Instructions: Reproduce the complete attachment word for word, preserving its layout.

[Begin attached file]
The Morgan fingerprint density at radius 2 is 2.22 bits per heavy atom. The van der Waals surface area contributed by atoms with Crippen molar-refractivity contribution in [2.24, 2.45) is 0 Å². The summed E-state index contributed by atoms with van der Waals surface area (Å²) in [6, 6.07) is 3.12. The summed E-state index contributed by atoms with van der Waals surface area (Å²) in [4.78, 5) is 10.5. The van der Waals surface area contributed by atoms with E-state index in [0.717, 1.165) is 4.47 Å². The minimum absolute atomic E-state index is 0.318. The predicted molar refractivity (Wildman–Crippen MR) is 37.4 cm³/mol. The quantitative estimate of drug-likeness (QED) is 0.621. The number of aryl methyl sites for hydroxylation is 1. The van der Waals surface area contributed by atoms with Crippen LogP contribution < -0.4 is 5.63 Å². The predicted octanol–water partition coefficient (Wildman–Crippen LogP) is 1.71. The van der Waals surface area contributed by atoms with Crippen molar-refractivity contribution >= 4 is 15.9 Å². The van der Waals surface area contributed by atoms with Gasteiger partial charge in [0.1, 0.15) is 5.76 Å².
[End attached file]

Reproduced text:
The Morgan fingerprint density at radius 2 is 2.22 bits per heavy atom. The van der Waals surface area contributed by atoms with Crippen molar-refractivity contribution in [2.24, 2.45) is 0 Å². The summed E-state index contributed by atoms with van der Waals surface area (Å²) in [6, 6.07) is 3.12. The summed E-state index contributed by atoms with van der Waals surface area (Å²) in [4.78, 5) is 10.5. The van der Waals surface area contributed by atoms with E-state index in [0.717, 1.165) is 4.47 Å². The minimum absolute atomic E-state index is 0.318. The predicted molar refractivity (Wildman–Crippen MR) is 37.4 cm³/mol. The quantitative estimate of drug-likeness (QED) is 0.621. The number of aryl methyl sites for hydroxylation is 1. The van der Waals surface area contributed by atoms with Crippen LogP contribution < -0.4 is 5.63 Å². The predicted octanol–water partition coefficient (Wildman–Crippen LogP) is 1.71. The van der Waals surface area contributed by atoms with Crippen molar-refractivity contribution >= 4 is 15.9 Å². The van der Waals surface area contributed by atoms with Gasteiger partial charge in [0.1, 0.15) is 5.76 Å².